The New Mexico Farm & Ranch Heritage Museum will celebrate an old tradition with the annual Blessing of the Fields procession on Wednesday, May 15.
Beginning at 10 a.m., the colorful procession around the Museum grounds begins, blessing the animals, plants, acequia and fresh-baked bread.
After a welcome by Museum Director Mark Santiago, there will be the Prayer of the Four Directions, led by Henry Narvaez, Patrick Narvaez, and Cacique of Corporacion de los Indigines de Nuestra Senora de Guadalupe de Tortugas and Tortugas Pueblo.
Leading the procession this year and providing storytelling afterward for the students will be Most Reverend, Bishop Ricardo Ramirez of Las Cruces and Reverend Alejandro Reyes of Hatch.
The bulto carried during the procession was created by Las Cruces artist Virginia Maria Romero. Other Museum art and objects related to San Ysidro and the Blessing of the Fields tradition from the Museum’s collection will be on display, including a large wooden statue of San Ysidro.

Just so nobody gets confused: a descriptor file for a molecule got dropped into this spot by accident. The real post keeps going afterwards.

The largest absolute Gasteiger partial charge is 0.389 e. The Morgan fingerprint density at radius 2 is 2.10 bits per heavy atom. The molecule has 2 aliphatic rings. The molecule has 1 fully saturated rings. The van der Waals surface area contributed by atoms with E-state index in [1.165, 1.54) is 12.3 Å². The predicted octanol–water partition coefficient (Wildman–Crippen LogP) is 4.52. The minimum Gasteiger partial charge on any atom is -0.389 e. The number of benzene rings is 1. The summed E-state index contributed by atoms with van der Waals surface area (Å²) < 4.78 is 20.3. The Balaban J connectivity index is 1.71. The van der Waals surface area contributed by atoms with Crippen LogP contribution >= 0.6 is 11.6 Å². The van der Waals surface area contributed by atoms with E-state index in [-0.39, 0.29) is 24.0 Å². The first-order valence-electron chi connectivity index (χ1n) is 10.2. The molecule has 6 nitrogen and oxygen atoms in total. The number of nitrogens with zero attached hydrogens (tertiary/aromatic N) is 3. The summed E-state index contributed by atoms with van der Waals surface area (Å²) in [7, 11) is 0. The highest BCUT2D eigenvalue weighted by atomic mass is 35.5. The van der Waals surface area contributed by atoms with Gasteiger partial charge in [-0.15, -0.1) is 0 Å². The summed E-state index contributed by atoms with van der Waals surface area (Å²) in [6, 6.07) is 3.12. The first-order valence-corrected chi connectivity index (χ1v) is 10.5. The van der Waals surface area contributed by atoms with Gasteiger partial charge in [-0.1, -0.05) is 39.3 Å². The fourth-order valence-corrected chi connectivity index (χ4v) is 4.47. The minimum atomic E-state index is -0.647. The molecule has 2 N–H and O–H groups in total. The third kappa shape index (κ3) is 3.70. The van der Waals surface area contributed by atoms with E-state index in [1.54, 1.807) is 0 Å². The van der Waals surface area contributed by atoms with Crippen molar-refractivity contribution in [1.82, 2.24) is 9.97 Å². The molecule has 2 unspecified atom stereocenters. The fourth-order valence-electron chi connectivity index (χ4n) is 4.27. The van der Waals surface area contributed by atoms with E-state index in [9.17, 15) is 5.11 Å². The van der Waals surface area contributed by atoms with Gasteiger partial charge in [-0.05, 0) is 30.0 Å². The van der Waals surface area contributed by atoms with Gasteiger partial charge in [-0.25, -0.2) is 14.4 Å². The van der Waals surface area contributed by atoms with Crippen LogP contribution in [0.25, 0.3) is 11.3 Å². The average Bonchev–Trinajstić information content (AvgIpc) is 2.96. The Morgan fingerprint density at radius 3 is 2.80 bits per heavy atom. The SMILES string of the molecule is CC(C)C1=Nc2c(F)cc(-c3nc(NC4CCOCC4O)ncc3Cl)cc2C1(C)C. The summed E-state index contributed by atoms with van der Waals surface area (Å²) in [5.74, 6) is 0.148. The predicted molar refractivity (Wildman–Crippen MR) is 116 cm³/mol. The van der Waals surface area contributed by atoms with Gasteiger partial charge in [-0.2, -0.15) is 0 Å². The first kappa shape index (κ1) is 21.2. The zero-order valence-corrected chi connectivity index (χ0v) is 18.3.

Visitors who come to the Museum to participate in the procession from 9 a.m. to 11 a.m. will not be charged admission. Students from Las Cruces Catholic Schools will be among the participants. After the procession, there will be storytelling for the children.
The Museum will also have a plant sale as part of the festivities. Vegetables, flowers and desert plants grown in the museum’s greenhouse will be featured in the sale.
At 1 p.m., a 37-minute documentary video called “Colcha Circle: A Stitch in Northern New Mexico Culture,” will be shown in the Museum’s theater. The video was produced by the Espanola Valley Fiber Arts Center. Colcha embroidery is a folk art, characteristic of Northern New Mexico history and traditions.
This marks the 20th year that the Museum has held the Blessing of the Fields program, which focuses on a long and rich history. San Ysidro, the patron saint of farmers, lived from 1070 to 1130. He worked in the fields for a wealthy landowner and was known for his devotion to God, his humility and his generosity to those less fortunate than him.
The story of San Ysidro has been passed down through the generations and still inspires many farmers and their families in the Mesilla Valley. For many years, workers in San Miguel would make a pilgrimage each May, stopping at all the villages along the valley. There would be a fiesta, with food and entertainment.
For more information, please call 522-4100.